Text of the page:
After ending the previous session mostly lower, stocks are likely to move back to the upside in early trading on Wednesday. The major index futures are currently pointing to a higher open for the markets, with the Dow futures up by 93 points.
Easing concerns about the coronavirus outbreak may contribute to early strength on Wall Street after Chinese officials reported the lowest number of newly confirmed cases since late January.
China’s National Health Commission reported 1,749 new cases of the coronavirus, brining the nationwide total to 74,185. More than 2,000 people have died as a result of the outbreak.
A rebound by shares of Apple (AAPL) may also generate some positive sentiment, with the tech giant rising by 0.5 percent in pre-market trading after slumping by 1.8 percent on Tuesday.
Apple warned of weaker than previously forecast second quarter revenue due to the coronavirus outbreak, but traders seem optimistic the impact will only be temporary.
On the U.S. economic front, the Labor Department released a report showing producer prices increased by much more than anticipated in the month of January.
The Labor Department said it producer price index for final demand climbed by 0.5 percent in January after rising by 0.2 percent in December. Economists had expected producer prices to inch up by 0.1 percent.
Excluding a pullback in energy prices and a modest increase in food prices, core producer prices still rose by 0.5 percent in January compared to economist estimates for a 0.2 percent uptick.
A separate report released by the Commerce Department showed a pullback in new residential construction in the month of January.
The Commerce Department said housing starts slumped by 3.6 percent to an annual rate of 1.567 million in January after soaring by 17.7 percent to a revised rate of 1.626 million in December.
Economists had expected housing starts to tumble by 11.4 percent to a rate of 1.425 million from the 1.608 million originally reported for the previous month.
Meanwhile, the report said building permits spiked by 9.2 percent to an annual rate of 1.551 million in January after sliding by 3.7 percent to a revised rate of 1.420 million in December.
Building permits, an indicator of future housing demand, had been expected to rise by 2.4 percent to a rate of 1.450 million from the 1.416 million originally reported for the previous month.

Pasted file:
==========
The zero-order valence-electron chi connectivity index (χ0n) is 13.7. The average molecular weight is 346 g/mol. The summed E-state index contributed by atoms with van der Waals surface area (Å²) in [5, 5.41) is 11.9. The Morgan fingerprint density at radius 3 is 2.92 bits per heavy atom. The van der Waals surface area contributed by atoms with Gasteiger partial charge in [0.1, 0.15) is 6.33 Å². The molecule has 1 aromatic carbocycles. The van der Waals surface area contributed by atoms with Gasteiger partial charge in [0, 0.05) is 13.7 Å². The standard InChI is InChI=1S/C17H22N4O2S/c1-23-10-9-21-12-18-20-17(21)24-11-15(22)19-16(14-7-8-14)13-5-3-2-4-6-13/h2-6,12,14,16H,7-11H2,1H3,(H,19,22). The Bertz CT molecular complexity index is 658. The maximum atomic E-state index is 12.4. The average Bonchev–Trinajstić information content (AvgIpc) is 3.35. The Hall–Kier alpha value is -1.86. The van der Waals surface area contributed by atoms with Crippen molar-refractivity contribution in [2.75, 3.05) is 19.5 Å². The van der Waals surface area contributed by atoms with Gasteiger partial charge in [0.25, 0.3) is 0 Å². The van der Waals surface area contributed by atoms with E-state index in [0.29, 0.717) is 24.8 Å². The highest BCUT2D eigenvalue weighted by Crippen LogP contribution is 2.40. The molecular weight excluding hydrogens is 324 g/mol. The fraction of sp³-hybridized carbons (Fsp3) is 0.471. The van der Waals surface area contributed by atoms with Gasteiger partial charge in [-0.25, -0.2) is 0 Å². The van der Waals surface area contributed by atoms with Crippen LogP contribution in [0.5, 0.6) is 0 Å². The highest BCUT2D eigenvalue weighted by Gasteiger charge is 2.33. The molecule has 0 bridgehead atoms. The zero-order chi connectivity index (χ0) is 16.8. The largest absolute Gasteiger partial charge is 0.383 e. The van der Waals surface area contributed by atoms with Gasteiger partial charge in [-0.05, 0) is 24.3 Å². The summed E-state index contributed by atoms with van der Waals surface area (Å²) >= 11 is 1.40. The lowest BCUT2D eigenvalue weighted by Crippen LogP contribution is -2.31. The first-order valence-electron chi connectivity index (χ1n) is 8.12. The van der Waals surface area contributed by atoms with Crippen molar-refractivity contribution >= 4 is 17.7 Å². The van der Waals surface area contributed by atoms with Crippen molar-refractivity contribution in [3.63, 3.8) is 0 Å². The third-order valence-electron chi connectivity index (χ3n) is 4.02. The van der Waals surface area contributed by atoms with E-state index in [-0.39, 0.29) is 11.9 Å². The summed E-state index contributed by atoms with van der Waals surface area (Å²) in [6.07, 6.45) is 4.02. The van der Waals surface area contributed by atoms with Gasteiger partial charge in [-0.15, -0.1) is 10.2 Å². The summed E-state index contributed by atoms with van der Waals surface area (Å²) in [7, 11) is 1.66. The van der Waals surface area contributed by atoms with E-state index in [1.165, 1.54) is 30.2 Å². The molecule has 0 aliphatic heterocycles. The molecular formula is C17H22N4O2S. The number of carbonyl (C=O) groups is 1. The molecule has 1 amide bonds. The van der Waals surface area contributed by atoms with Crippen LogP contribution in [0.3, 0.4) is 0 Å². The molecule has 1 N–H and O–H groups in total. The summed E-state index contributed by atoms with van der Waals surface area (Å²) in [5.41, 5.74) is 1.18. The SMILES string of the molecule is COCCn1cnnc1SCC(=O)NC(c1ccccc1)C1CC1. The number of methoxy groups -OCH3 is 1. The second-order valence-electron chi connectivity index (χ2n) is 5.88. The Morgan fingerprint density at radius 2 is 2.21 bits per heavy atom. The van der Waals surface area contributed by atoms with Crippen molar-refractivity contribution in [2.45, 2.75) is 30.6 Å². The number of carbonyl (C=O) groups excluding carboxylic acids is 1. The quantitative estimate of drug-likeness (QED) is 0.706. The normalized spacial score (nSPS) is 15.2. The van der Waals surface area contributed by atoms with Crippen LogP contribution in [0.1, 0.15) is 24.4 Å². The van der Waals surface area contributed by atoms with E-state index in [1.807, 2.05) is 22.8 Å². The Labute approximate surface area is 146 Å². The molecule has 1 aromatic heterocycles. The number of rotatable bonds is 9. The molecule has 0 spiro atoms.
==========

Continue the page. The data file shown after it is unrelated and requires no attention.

Later in the trading day, the Federal Reserve is scheduled to release the minutes from its most recent monetary policy meeting.
Stocks moved mostly lower during trading on Tuesday as traders returned to their desks following the long holiday weekend. While the Nasdaq managed to end the day slightly higher, the Dow and the S&P 500 closed in negative territory.
The Nasdaq inched up 1.57 points or less than a tenth of a percent to 9,732.74, but the Dow slid 165.69 points or 0.6 percent to 29,232.39 and the S&P 500 fell 9.87 points or 0.3 percent to 3,370.29.
In overseas trading, stock markets across the Asia-Pacific region moved mostly higher during trading on Wednesday. Japan’s Nikkei 225 Index advanced by 0.9 percent, while Hong Kong’s Hang Seng Index rose by 0.5 percent.
The major European markets have also moved to the upside on the day. While the U.K.’s FTSE 100 Index has climbed by 0.8 percent, the French CAC 40 Index and the German DAX Index are up by 0.6 percent and 0.5 percent, respectively.
In commodities trading, crude oil futures are jumping $0.83 to $52.88 a barrel after closing unchanged at $52.05 a barrel on Tuesday. Meanwhile, an ounce of gold is trading at $1,607.70, up $4.10 compared to the previous session’s close of $1,603.60. On Tuesday, gold jumped $17.20.
On the currency front, the U.S. dollar is trading at 110.73 yen compared to the 109.87 yen it fetched at the close of New York trading on Tuesday. Against the euro, the dollar is unchanged compared to yesterday’s $1.0792.
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